Pak doesn`t want Kabul to be `satellite of India`

Hillary said US was building up Afghanistan’s capacity to defend itself against security challenges.

Washington: US Secretary of State Hillary Clinton has accused Pakistan of trying to have a say in Afghan affairs, and stated that the United States was building up Afghanistan’s capacity to defend itself against regional and other players pushing to gain influence in the country.

In her testimony to a Congressional panel, Hillary also said that Pakistan has “invested in a certain amount of instability in Afghanistan” in the past.

“It (Pakistan) also does not want Afghanistan to become a satellite of India, you know. India and Afghanistan have a historical affinity. And historically, Afghanistan has supported elements within Afghanistan, which Pakistan has seen as inimical to its own interests,” she said.

“So if Pakistan could be assured that what would be left would be favourable to and even, in their view, subservient to Pakistani interests, that would be fine with them. The Indians aren’t going to sit around and accept that. The Uzbeks and the Tajiks are not going to sit around and just accept that,” she added.

Hillary went on to say that part of what the US was doing was to try to build up capacity within Afghanistan, so that it is strong enough to “defend itself against all comers, but without falling back into civil war, because particularly the Northern Alliance constituents believe that they are threatened by Pakistan and the Pashtuns.”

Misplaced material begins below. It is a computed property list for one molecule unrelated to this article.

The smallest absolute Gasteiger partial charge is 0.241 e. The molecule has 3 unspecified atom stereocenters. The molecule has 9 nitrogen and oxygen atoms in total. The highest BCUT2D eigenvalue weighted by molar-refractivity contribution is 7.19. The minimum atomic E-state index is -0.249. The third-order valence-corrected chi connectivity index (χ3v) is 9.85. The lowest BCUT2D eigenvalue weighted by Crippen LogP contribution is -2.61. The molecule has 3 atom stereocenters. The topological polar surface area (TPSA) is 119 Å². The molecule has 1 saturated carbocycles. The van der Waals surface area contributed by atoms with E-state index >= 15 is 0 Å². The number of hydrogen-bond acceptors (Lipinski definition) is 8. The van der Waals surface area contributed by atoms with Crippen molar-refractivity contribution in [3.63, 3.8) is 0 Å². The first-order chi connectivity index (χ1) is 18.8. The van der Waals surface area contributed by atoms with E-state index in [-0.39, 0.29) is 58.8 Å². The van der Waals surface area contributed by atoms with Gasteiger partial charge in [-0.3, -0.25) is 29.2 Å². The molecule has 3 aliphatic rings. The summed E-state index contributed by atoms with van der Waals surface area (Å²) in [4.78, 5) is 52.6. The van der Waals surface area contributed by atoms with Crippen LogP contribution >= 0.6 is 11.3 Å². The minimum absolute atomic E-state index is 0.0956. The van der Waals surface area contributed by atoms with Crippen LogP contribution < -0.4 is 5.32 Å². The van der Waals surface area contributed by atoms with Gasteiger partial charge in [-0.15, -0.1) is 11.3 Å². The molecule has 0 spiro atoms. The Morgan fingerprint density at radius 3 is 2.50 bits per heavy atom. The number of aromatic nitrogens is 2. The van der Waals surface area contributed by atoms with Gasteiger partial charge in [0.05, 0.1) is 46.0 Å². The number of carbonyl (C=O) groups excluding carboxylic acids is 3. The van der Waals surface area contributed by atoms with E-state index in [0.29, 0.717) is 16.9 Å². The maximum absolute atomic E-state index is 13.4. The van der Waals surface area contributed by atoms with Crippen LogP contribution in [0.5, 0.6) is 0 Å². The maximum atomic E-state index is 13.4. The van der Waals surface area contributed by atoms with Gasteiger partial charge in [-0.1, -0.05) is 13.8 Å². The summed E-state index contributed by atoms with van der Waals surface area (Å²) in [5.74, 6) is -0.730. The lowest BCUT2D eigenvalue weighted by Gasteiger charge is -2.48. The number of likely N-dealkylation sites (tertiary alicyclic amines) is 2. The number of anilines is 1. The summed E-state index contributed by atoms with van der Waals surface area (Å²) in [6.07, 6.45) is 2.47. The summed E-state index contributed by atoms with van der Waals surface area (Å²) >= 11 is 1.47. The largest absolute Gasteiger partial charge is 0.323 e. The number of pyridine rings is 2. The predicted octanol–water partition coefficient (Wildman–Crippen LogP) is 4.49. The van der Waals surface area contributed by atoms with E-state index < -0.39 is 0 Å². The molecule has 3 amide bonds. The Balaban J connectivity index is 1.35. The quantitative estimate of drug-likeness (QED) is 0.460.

“So when I say, yeah, they (Pakistanis) would be happy if we left as long as it ended up the way they want it, I think that’s just an obvious statement. But it won’t end up that way in the absence of some kind of political resolution, and without the strength of ability within the Afghan government to defend itself going forward,” The Nation quoted her, as saying.

Hillary admitted this was an “incredibly complex” scenario, and stressed on the need of stability in Afghanistan.

“I think they are all part of what is an incredibly complex situation that we’re trying to get our arms around and attempting to move in a direction that will leave a stable Afghanistan, not a perfect, you know, nation State, but a stable Afghanistan with the interests to be able to defend itself against both overt and covert challenges to its security,” she told the panel.